"We obviously want the two fastest and strongest drivers we can put in the car for next year," said Horner. "Both Daniel and Kimi would represent extremely good options."
Brawn fearful of extended calendar
Ross Brawn has long stated his desire to keep Formula One's calendar in check despite the arrival of new venues virtually ever year over the past decade.
For next season there could be three new events, with Russia and New Jersey poised to make their debuts - although doubts remain over the latter - and with Austria to return after an 11-year absence.
With India off the agenda for next season - albeit for one year only as supremo Bernie Ecclestone reshuffles the races for 2015 - there may be 21 grands prix in 2014.
Brawn, however, is fearful of the demands being placed on his race team and said: "Twenty races is pretty challenging for the teams with one crew of people.
"I think you reach a need point that when you go beyond it you have to start looking at rotating people, rotating crews.
"That's gets very difficult, particularly with the engineers because they are very closely linked with their drivers.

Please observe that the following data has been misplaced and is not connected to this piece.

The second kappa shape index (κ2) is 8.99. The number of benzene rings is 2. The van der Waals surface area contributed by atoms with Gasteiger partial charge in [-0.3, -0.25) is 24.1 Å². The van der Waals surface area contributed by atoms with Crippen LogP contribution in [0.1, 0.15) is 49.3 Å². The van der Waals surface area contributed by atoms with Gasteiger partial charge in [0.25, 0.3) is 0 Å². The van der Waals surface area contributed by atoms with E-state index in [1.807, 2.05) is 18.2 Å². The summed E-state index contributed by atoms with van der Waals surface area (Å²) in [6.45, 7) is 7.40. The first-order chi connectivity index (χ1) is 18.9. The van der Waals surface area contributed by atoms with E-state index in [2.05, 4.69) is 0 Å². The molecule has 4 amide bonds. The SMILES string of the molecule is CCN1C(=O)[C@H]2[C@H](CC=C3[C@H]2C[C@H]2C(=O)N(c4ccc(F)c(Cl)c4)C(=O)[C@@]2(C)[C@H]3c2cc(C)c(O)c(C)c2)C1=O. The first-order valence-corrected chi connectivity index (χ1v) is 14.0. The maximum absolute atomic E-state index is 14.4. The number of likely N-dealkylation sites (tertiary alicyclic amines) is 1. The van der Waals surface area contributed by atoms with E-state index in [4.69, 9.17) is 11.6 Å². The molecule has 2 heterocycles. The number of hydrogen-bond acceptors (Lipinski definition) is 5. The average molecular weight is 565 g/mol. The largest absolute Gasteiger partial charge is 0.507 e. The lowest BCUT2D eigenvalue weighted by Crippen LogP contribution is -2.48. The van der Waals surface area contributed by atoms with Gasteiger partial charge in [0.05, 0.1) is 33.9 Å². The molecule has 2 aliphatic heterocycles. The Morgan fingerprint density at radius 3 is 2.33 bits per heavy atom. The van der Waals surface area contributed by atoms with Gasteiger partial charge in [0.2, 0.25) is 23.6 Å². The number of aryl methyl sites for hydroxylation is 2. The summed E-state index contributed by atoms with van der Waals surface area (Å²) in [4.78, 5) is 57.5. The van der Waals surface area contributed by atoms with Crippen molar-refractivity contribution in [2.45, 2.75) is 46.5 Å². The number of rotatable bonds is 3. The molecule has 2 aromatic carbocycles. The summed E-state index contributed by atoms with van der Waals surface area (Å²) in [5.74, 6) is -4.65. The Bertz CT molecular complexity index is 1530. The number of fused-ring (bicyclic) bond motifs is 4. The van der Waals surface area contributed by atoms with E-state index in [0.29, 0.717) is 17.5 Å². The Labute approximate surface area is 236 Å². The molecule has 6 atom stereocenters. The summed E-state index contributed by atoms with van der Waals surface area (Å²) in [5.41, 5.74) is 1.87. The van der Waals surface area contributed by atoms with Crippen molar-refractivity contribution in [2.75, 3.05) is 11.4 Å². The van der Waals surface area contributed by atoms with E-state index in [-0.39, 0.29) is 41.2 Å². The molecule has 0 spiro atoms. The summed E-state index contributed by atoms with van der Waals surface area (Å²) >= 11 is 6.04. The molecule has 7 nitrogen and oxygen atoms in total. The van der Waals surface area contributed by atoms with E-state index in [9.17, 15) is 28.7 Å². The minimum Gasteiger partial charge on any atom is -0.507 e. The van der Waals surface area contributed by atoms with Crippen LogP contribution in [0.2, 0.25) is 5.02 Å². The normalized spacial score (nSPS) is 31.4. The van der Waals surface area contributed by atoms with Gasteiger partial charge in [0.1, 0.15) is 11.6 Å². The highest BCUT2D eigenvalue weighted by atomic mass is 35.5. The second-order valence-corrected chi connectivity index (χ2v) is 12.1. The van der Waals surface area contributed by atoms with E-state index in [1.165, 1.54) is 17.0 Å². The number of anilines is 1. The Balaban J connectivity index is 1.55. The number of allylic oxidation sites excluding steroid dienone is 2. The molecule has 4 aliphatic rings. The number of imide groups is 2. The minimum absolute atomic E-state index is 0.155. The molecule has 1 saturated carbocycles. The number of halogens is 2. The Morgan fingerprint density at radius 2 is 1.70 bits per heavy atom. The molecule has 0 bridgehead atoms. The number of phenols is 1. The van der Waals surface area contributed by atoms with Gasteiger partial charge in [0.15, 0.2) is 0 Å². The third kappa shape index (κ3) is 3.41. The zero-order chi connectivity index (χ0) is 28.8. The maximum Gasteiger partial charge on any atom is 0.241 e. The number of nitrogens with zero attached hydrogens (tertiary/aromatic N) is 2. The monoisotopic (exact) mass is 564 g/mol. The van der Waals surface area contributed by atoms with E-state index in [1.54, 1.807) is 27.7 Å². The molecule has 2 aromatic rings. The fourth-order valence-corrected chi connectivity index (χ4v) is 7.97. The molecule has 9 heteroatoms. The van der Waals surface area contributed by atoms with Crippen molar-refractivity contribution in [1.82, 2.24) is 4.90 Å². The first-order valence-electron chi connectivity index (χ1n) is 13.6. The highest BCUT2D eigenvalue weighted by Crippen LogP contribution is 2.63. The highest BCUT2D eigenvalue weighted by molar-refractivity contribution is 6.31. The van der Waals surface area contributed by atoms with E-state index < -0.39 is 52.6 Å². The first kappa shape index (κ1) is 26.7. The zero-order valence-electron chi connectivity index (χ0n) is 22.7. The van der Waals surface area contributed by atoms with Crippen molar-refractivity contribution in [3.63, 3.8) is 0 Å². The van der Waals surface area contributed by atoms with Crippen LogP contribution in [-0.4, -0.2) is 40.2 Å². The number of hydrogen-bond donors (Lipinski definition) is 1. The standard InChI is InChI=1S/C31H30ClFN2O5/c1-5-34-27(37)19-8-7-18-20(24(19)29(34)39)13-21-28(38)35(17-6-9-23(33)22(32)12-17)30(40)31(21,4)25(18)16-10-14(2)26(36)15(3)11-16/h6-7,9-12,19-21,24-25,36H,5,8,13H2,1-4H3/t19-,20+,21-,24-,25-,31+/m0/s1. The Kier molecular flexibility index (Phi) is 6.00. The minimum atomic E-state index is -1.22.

"That's not an easy thing, but with some of the technicians and mechanics and so on we can do that.
"But 20 races is pretty intense for everyone. One more is only five per cent more; two is only ten per cent more.
"But it really does start to get difficult to manage, so I think 20 is a sensible limit."
Sauber boss admits delay in rescue deal
Monisha Kaltenborn has admitted Sauber's Russian rescue deal is facing delays.
Despite reports of an enormous investment in the struggling Swiss team by Russian government-linked entities, we reported recently that the money is yet to start flowing.
Sauber's financial crisis, therefore, may not yet be over, with the German newspaper Welt reporting that Ferrari's ultimatum of a EUR 9 million engine supply bill being paid by the end of the August break is still in effect.
It is suggested the entire Sauber deal has to be signed off by none other than Russian president Vladimir Putin, and as yet he not done so.
Team boss Kaltenborn has admitted a delay.
Welt quoted her as saying it is only because of "bureaucratic obstacles and complex questions of detail", and did not elaborate.
Another German newspaper, Bild-Zeitung, reports that Kaltenborn and team founder Peter Sauber have kicked off their August 'break' with a trip to Moscow.
Correspondents Nicola Pohl, Frank Schneider and Helmut Uhl said the Sauber chiefs' visit to Russia is to "sign contracts with potential sponsors", because "no money is yet to flow" from the country in northern Eurasia.